Home » Power Profiles » Sport Rider – Altoona, WI – Jan. 21, 2008

Sport Rider – Altoona, WI – Jan. 21, 2008

Sport Rider
1504 Hillcrest Parkway
Altoona, Wis. 54720
Mike Riley
Only one third of all family businesses are passed on to the next generation successfully, according to the Family Firm Institute. Though the older Mike Riley is the sole owner of Sport Rider in Altoona, Wis., the family is well on its way to a successful transition with son Scott working full time with the dealership for the past 10 years. Currently, Scott Riley, 34, is parts and sales manager for the business, but as a young adult he learned the ropes of the store from his father and others filling in as needed. Before the service-oriented store opened in 1981, Mike Riley worked for 19 years at another motorcycle shop in nearby Eau Claire, Wis. Sport Rider was granted its first franchise, Polaris, in 1982. Victory was eventually added in 1998. Triumph followed in 2002. The business has five full-time and two part-time employees working in a 7,500-square-foot building. However, the dealership manages to sell around 175 ATVs and 100 motorcycles each year. Snowmobile sales used to be high as well, but with the recent relatively snow-light winters, sled movement has fallen to one fifth of what it had been, says Scott Riley. “Service and parts for snowmobiles have perked up, but with the rising cost of new machines, there’s less and less buyers for new sleds,” Scott Riley said. “We think it’ll be a couple years of this kind of weather (significant early season snow) before customer confidence returns.” Along with ATVs, motorcycles and snowmobiles, Sport Rider sells Polaris UTVs. Scott Riley says the best part about working in the industry is the big kid’s toy store atmosphere. “The products we sell have a utility purpose, but you get to get out of the house and enjoy life a bit and these things allow that,” Riley said.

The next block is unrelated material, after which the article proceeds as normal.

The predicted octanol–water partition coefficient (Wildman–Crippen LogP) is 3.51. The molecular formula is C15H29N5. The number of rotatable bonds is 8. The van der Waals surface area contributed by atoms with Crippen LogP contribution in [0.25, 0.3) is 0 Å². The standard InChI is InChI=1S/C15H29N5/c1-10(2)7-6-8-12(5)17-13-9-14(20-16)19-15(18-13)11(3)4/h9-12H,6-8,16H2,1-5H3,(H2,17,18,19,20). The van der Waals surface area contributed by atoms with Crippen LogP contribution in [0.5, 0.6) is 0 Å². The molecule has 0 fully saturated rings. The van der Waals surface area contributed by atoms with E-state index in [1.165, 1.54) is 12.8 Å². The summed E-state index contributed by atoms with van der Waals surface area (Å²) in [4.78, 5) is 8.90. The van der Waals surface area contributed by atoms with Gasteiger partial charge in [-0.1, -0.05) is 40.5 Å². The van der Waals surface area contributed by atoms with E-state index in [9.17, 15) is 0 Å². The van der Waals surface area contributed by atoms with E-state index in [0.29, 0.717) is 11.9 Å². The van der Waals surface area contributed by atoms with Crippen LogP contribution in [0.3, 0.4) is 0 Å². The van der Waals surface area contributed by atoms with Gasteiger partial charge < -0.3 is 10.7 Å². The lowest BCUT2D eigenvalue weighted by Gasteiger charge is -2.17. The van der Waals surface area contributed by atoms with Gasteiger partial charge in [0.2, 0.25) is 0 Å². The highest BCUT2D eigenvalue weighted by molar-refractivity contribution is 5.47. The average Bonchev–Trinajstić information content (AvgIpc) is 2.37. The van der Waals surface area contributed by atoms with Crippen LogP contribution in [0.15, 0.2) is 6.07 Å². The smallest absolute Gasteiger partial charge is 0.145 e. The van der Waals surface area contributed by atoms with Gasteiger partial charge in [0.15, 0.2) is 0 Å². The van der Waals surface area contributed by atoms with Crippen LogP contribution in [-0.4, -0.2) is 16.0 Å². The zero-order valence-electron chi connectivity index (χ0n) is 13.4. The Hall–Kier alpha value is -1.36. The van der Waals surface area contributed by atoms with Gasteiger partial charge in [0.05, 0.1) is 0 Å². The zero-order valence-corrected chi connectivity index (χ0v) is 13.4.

Not unlike some of his peers, Scott Riley isn’t pleased with the influx of Chinese product in recent years. Particularly that the product’s quality doesn’t match up to that of major OEMs and additionally has a significantly lower price point. Scott Riley says that lower dollar figure draws in consumers who are looking for a good buy, particularly in a down economy. He also notes uneducated consumers likely don’t know there’s a quality difference, and if they have a bad experience with the machine, they can be highly unlikely to return as a powersports consumer.
Never mind there’s a foot of snow on the ground in eastern Wisconsin, Scott Riley says ATVs have been the top seller, and there have been a surprising number of motorcycles sold in the last month at Sport Rider. Polaris’ Sportsman 500 has been the dealership’s best selling machine since its introduction in 1996. “It’s kind of the mid-sized model, but it offers all the features of the big machine without the cost.” Scott Riley adds despite not being legal to trail ride in Wisconsin yet, Rangers also have found a healthy home at Sport Rider. He hopes UTVs will be trail-legal soon to further boost the machine’s sales.
“The customers have been a little more discretionary in terms of what model they get,” Scott Riley said, “and they’re huge on financing. Oftentimes if they can’t get financing, they can’t get the bike.” More Baby Boomers are coming in lately as well, he observed. “They want a bike again now that the kids are out of college,” Scott Riley said. “They like the fuel mileage and being young again, enjoying the outdoors.”
Sport Rider prides itself in its masses of parts and accessories in stock. There is a method to the madness. “In stock means more likely to sell,” Scott Riley said. “With competition from the Internet, if I have to go to the catalog to order a part or accessory for them, (customers) are more likely to do it online.” The service department is the heart of the dealership and is where Mike Riley spends most of his time. All Sport Rider’s technicians are Polaris, Victory and Triumph factory-certified. The training is “pricy, but it pays in loyalty and the word spreads,” Scott Riley noted. “You have to have qualified mechanics, otherwise you won’t stick around.”
Riders groups are the crux of social activities at Sport Rider. The dealership organizes Triumph and Victory rider groups. The groups ride four to six times each year and usually get together once during the winter for dinner. They take different lengths of rides and visit a variety of destinations to accommodate different riders. “That’s a good way to create customer loyalty,” Scott Riley said. “(Participants are) more likely to visit the shop more frequently.”
“We pay attention to the bottom line more, having invested in a software system,” Scott Riley said. “There are a lot of dealers out there still operating on old school methods with bookkeeping and data collection. There’s a lot to be gained or lost upfront. In layman’s terms, there’s too much money left on the table.”
— Lisa Young

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